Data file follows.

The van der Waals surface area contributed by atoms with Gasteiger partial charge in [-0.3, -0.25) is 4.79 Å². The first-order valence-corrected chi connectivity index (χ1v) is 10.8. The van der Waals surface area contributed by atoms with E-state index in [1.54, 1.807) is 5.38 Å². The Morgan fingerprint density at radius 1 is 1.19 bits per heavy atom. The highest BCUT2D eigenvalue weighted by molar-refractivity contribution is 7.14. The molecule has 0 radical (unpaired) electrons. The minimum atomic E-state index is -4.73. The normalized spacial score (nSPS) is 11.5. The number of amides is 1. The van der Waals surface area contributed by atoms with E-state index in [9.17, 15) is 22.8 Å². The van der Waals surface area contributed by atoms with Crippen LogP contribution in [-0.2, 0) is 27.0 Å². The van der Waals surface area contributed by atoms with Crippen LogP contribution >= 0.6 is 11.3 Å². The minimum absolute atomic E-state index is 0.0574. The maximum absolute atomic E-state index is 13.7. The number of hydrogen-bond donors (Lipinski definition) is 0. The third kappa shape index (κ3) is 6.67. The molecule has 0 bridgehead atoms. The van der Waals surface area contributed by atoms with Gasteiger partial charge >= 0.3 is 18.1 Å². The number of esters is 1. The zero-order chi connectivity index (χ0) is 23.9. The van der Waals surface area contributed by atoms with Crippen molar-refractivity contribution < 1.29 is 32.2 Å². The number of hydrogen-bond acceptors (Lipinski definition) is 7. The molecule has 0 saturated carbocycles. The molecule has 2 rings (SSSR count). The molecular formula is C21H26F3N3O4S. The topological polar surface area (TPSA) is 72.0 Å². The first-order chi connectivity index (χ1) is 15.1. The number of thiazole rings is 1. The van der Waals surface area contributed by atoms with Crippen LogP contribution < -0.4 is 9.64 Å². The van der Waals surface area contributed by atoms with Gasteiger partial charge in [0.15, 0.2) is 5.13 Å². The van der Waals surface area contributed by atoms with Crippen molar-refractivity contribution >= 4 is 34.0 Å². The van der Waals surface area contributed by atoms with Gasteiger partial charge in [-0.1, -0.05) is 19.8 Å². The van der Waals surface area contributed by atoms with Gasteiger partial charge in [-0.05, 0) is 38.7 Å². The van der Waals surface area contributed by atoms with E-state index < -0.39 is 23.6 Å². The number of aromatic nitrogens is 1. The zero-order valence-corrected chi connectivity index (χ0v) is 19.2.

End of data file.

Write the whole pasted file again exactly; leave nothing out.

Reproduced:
The van der Waals surface area contributed by atoms with Gasteiger partial charge in [-0.3, -0.25) is 4.79 Å². The first-order valence-corrected chi connectivity index (χ1v) is 10.8. The van der Waals surface area contributed by atoms with E-state index in [1.54, 1.807) is 5.38 Å². The Morgan fingerprint density at radius 1 is 1.19 bits per heavy atom. The highest BCUT2D eigenvalue weighted by molar-refractivity contribution is 7.14. The molecule has 0 radical (unpaired) electrons. The minimum atomic E-state index is -4.73. The normalized spacial score (nSPS) is 11.5. The number of amides is 1. The van der Waals surface area contributed by atoms with E-state index in [9.17, 15) is 22.8 Å². The van der Waals surface area contributed by atoms with Crippen LogP contribution in [-0.2, 0) is 27.0 Å². The van der Waals surface area contributed by atoms with Crippen LogP contribution >= 0.6 is 11.3 Å². The minimum absolute atomic E-state index is 0.0574. The maximum absolute atomic E-state index is 13.7. The number of hydrogen-bond donors (Lipinski definition) is 0. The third kappa shape index (κ3) is 6.67. The molecule has 0 bridgehead atoms. The van der Waals surface area contributed by atoms with Gasteiger partial charge >= 0.3 is 18.1 Å². The number of esters is 1. The zero-order chi connectivity index (χ0) is 23.9. The van der Waals surface area contributed by atoms with Crippen molar-refractivity contribution < 1.29 is 32.2 Å². The number of hydrogen-bond acceptors (Lipinski definition) is 7. The molecule has 0 saturated carbocycles. The molecule has 2 rings (SSSR count). The molecular formula is C21H26F3N3O4S. The topological polar surface area (TPSA) is 72.0 Å². The first-order chi connectivity index (χ1) is 15.1. The number of thiazole rings is 1. The van der Waals surface area contributed by atoms with Crippen LogP contribution < -0.4 is 9.64 Å². The van der Waals surface area contributed by atoms with Gasteiger partial charge in [0.15, 0.2) is 5.13 Å². The van der Waals surface area contributed by atoms with Crippen molar-refractivity contribution >= 4 is 34.0 Å². The van der Waals surface area contributed by atoms with Gasteiger partial charge in [-0.1, -0.05) is 19.8 Å². The van der Waals surface area contributed by atoms with Gasteiger partial charge in [-0.05, 0) is 38.7 Å². The van der Waals surface area contributed by atoms with E-state index < -0.39 is 23.6 Å². The number of aromatic nitrogens is 1. The zero-order valence-corrected chi connectivity index (χ0v) is 19.2.